As an aside, based on my own, albeit anecdotal experience, there tend to be more earnings misses on the plus side than there are on the negative side. I believe this is because a significant portion of the ultimate estimate that an analyst makes is significantly based on guidance from the company itself.  I believe that prudent (smart) management teams are more likely to guide lower and therefore exceed expectations, than the other way around. This presents the argument that relying on the forward earnings estimates of analysts may be a very conservative way to base stock investing decisions on.
What If Calculations - Running The Numbers To Their Logical Conclusions
Next I will run through a few sample companies with varying historical growth rates in order to illustrate the magnitude, or lack thereof, of what an earnings miss truly represents. The companies I’m going to utilize in this example are only offered because they represent low growth, moderate growth and fast growth examples.  To be clear, I am not recommending or building a case for investment, or against investment, in any of these samples.  Instead, I am utilizing them to provide some mathematical realities of what earnings estimates are actually all about.
Stryker Corp. (SYK)
A good example of a company with a history of beating consensus earnings estimates is Stryker Corp. The following graphics are provided courtesy of MSN Money reporting earnings estimates on Stryker provided to them by Zacks.
I believe the most important benefit that earnings estimates provide is a perspective of whether a company is going to grow in the future or not, as well as an idea of what magnitude that growth may fall into.  Although it would be wonderful to know precisely what that growth would be, it’s more important, as I will illustrate later, that earnings actually grow rather than shrink.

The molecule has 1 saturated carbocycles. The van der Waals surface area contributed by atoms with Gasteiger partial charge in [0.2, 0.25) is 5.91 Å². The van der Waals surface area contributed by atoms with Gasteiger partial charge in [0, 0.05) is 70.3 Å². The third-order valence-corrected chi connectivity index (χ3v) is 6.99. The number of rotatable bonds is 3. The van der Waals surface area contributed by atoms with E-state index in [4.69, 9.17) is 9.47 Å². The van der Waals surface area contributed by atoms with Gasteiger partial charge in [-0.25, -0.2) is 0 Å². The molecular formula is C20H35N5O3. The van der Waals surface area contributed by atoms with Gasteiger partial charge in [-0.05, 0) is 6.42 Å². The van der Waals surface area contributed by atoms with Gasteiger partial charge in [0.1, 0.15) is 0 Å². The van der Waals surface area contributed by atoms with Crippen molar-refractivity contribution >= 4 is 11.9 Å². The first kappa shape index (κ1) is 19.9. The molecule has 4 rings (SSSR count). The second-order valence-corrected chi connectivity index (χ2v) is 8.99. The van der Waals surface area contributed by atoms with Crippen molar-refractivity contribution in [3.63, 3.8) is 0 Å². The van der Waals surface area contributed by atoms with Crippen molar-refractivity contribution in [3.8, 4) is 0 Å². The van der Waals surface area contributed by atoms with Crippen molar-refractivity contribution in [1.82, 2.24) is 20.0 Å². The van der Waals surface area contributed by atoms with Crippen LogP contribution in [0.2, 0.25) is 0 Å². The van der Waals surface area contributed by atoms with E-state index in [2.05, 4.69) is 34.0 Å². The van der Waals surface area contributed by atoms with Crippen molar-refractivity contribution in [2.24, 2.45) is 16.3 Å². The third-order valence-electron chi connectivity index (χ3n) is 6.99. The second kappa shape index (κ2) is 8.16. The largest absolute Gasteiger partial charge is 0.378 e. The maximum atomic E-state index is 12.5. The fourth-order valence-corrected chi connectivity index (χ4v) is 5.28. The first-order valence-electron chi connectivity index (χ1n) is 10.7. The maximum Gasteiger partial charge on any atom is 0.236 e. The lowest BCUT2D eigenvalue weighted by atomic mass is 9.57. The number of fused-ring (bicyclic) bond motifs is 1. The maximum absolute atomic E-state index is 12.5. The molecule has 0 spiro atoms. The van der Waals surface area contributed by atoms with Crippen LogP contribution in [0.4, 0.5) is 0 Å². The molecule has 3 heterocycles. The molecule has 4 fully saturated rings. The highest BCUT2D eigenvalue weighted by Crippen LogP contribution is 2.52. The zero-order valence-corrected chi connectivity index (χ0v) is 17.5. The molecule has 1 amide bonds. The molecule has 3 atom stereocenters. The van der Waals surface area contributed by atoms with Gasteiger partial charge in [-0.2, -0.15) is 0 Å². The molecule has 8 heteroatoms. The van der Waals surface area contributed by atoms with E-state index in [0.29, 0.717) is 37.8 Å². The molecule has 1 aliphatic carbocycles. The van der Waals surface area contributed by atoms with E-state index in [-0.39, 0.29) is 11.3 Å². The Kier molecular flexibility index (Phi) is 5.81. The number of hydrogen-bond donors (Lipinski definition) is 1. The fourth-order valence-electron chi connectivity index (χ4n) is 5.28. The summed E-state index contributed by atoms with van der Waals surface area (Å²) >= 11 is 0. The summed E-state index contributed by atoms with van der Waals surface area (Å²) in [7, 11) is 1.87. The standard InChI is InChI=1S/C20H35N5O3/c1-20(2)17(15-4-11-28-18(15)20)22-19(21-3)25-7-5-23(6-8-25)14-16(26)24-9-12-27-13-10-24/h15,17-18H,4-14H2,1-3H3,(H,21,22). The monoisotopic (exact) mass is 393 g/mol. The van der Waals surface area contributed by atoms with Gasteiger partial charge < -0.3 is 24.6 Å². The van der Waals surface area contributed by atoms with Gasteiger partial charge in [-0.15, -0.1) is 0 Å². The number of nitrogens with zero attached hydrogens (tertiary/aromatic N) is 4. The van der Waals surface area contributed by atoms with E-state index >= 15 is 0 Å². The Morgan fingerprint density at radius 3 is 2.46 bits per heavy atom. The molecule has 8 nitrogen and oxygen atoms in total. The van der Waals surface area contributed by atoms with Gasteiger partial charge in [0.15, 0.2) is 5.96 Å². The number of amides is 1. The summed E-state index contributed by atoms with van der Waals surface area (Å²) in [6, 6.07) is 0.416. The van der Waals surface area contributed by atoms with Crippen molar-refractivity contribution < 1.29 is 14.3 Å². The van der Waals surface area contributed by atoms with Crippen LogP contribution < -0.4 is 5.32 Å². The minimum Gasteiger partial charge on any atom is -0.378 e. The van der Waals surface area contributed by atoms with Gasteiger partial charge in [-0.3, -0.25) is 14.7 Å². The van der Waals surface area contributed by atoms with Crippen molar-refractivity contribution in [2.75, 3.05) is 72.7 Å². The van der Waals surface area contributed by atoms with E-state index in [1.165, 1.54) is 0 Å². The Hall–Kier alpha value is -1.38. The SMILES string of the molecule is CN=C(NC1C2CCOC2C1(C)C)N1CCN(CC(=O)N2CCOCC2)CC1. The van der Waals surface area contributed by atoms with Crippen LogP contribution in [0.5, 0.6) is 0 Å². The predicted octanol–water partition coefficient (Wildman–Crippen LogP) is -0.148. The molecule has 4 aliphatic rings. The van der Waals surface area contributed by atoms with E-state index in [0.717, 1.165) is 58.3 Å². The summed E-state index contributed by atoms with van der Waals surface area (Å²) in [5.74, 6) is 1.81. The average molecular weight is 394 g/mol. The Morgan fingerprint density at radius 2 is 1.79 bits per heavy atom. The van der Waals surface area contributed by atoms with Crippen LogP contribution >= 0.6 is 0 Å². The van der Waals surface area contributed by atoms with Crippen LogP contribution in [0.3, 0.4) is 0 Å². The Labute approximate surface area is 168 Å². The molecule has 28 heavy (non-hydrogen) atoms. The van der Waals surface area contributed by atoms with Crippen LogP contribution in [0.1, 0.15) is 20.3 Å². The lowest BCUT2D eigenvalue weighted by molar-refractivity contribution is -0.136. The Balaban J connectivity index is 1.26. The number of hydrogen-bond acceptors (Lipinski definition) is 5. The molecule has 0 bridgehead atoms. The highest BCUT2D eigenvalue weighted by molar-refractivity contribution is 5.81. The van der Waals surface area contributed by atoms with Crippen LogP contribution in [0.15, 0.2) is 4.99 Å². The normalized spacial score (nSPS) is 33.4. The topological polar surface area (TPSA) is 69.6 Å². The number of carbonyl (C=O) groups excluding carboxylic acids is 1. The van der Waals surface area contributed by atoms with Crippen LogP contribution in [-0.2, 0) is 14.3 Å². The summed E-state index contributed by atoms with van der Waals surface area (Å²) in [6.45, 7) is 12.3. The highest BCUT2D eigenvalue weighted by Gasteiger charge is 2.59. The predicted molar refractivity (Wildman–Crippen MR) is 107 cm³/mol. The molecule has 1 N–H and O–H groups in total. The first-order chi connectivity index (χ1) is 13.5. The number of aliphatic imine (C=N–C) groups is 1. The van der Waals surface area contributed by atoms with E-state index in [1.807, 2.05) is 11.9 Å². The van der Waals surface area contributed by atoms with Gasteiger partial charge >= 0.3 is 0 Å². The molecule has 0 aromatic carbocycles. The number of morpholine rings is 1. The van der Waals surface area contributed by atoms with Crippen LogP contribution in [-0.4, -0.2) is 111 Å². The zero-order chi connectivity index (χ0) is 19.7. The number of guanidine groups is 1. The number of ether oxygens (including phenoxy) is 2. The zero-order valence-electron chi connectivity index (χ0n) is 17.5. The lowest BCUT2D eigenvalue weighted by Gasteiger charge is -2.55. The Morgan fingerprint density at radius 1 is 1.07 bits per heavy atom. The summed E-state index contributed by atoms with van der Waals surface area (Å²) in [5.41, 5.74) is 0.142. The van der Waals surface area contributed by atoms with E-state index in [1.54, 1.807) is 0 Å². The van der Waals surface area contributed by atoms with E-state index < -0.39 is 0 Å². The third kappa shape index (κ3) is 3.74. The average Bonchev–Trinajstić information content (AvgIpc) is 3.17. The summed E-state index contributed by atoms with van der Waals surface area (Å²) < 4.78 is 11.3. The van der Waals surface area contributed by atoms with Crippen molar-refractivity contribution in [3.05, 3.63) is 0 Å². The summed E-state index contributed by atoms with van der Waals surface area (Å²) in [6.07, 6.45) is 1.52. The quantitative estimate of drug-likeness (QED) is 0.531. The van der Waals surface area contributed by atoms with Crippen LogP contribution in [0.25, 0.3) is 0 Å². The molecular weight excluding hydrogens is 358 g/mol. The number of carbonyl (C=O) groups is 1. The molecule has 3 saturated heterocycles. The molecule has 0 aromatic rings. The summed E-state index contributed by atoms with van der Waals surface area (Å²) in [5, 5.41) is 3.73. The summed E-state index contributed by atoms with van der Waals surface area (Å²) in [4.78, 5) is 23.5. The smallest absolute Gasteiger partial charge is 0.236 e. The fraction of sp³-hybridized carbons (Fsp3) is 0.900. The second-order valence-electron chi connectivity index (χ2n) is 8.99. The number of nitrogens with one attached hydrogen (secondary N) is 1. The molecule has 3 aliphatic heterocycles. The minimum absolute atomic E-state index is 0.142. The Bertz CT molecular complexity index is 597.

According to the consensus of approximately 16 to 18 analysts reporting to Zacks, the estimated earnings growth rate for Stryker over the next 5 years is 8.5%.  Later, I will present the consensus of 29 analysts reporting to Standard & Poor’s Capital IQ reflecting their expectation that Stryker will grow earnings over the next 5 years at 9.1% per annum.
 My goal is to illustrate that the 7% magnitude of difference (8.5% versus 9.1%) is really not material.  In other words, Stryker would be an attractive investment if either one of those milestones were achieved.  Obviously, Stryker is a better investment at 9.1% growth than at 8.5% growth. However, both of these 5-year growth rates would be acceptable.
At this juncture the reader might recall that I hypothesized that near earnings are likely to be more accurate, and perhaps more meaningful, than long-term estimates like the five-year growth rate estimates presented above.  Therefore, this next graph, again provided courtesy of MSN Money based on the consensus reported by Zacks, provides closer estimates.  I am focusing on fiscal year-ends, December 2013 and December 2014 of $4.33 and $4.70 respectively. However, estimates are also provided for the next couple of quarters on the table under the graph.
Next I’m going to turn to the Estimated Earnings and Return Calculator courtesy of F.A.S.T. Graphs to provide a second opinion, as well as the opportunity to run a few varying what-if scenarios. The consensus of 29 analysts reporting to Standard & Poor’s Capital IQ expects Stryker to grow earnings at a rate of 9.1% over the next five years.